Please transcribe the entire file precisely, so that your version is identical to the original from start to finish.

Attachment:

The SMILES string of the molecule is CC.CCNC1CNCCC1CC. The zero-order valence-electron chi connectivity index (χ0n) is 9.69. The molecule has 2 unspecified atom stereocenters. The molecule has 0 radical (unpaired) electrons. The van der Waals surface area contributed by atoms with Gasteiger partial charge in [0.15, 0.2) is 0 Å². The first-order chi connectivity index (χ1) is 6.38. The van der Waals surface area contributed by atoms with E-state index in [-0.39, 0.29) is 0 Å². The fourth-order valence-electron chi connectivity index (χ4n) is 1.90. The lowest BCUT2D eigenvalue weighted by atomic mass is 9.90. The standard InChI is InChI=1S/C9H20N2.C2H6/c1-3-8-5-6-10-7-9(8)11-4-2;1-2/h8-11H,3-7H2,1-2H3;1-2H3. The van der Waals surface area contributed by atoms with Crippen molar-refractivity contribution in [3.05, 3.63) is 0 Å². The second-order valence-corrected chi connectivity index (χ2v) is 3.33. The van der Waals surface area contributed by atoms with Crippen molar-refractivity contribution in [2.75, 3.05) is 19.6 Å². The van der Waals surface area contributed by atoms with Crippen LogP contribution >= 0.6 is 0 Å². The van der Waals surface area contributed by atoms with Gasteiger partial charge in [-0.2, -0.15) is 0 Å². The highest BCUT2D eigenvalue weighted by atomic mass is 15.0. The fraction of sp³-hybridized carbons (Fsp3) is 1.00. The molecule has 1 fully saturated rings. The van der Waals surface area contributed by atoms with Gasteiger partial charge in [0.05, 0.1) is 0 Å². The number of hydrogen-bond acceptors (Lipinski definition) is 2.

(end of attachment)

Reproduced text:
The SMILES string of the molecule is CC.CCNC1CNCCC1CC. The zero-order valence-electron chi connectivity index (χ0n) is 9.69. The molecule has 2 unspecified atom stereocenters. The molecule has 0 radical (unpaired) electrons. The van der Waals surface area contributed by atoms with Gasteiger partial charge in [0.15, 0.2) is 0 Å². The first-order chi connectivity index (χ1) is 6.38. The van der Waals surface area contributed by atoms with E-state index in [-0.39, 0.29) is 0 Å². The fourth-order valence-electron chi connectivity index (χ4n) is 1.90. The lowest BCUT2D eigenvalue weighted by atomic mass is 9.90. The standard InChI is InChI=1S/C9H20N2.C2H6/c1-3-8-5-6-10-7-9(8)11-4-2;1-2/h8-11H,3-7H2,1-2H3;1-2H3. The van der Waals surface area contributed by atoms with Crippen molar-refractivity contribution in [3.05, 3.63) is 0 Å². The second-order valence-corrected chi connectivity index (χ2v) is 3.33. The van der Waals surface area contributed by atoms with Crippen molar-refractivity contribution in [2.75, 3.05) is 19.6 Å². The van der Waals surface area contributed by atoms with Crippen LogP contribution >= 0.6 is 0 Å². The van der Waals surface area contributed by atoms with Gasteiger partial charge in [-0.2, -0.15) is 0 Å². The highest BCUT2D eigenvalue weighted by atomic mass is 15.0. The fraction of sp³-hybridized carbons (Fsp3) is 1.00. The molecule has 1 fully saturated rings. The van der Waals surface area contributed by atoms with Gasteiger partial charge in [0.05, 0.1) is 0 Å². The number of hydrogen-bond acceptors (Lipinski definition) is 2.